DMF appears to have two identical methyl groups. Since these six protons are all equivalent, its 1H NMR should only show one methyl signal (singlet, 6H).
So why is that the real life the 1H NMR of DMF shows two methyl signals? (two singlets with integration of 3H).
Because DMF is an amide.Recall that the "real" structure of molecule is the a mixture of its resonance forms. DMF doesn't look like either of the two resonance forms below. In real life, its somewhere in between.
For most carboxylic acid derivatives (such as esters), the resonance form is only a minor contributor and so the real "picture" looks very close to the carbonyl Lewis structure.
But for amides, its resonance form is fairly stable (it's common for nitrogen atoms to be positively charged), and so is a major resonance contributor.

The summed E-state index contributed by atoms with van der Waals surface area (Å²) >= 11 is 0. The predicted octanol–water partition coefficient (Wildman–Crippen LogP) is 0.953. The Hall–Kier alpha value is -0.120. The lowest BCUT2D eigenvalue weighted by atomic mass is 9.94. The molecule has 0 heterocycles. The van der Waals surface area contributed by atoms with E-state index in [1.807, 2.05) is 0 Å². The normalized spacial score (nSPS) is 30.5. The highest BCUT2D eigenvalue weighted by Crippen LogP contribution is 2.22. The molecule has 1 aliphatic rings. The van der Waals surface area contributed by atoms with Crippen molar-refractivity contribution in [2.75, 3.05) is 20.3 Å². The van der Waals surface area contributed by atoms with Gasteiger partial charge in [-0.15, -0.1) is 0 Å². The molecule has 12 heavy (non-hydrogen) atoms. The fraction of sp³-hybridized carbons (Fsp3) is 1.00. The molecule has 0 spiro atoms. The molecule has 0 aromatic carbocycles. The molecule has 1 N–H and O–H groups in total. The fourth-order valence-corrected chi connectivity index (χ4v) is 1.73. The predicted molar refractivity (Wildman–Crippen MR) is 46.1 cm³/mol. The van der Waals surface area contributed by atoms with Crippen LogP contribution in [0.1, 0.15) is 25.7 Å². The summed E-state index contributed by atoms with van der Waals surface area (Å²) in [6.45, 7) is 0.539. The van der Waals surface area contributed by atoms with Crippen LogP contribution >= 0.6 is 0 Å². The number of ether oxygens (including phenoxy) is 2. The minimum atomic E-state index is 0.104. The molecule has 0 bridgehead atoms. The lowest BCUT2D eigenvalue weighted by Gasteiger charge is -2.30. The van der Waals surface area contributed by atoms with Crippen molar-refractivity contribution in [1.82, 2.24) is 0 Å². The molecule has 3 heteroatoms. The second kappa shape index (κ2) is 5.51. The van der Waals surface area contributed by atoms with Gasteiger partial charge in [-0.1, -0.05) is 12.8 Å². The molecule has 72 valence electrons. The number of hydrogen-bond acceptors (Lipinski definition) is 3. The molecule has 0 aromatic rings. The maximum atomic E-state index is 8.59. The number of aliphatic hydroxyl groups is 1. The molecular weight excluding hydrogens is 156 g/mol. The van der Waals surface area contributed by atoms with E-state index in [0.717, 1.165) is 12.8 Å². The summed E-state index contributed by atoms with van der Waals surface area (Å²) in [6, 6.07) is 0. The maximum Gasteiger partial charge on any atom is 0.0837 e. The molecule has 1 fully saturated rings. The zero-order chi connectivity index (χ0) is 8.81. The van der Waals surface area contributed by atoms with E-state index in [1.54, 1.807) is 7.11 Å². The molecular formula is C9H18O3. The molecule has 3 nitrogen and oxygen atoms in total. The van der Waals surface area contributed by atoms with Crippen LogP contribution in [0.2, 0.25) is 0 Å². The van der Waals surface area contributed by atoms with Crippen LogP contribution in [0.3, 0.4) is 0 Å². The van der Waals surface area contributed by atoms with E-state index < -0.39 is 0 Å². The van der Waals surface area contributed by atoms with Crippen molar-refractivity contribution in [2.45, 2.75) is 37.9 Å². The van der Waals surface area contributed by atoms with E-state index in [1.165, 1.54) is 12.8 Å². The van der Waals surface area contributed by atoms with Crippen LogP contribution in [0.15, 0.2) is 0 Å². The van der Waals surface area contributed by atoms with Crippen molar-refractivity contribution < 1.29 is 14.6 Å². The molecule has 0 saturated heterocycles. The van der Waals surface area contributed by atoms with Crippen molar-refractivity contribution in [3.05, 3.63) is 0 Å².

In an amide, the bond between the carbonyl carbon and the nitrogen atom has a high degree of double bond character. (This also explains why it's harder to rotate the C-N "single bond" than you would expect from its Lewis structure- it's sort of like a double bond).
Because the C-N "single bond" is closer to a double bond, the two methyls are not equivalent. One methyl is cis, and the other is trans, and so they show two signals in the 1H NMR.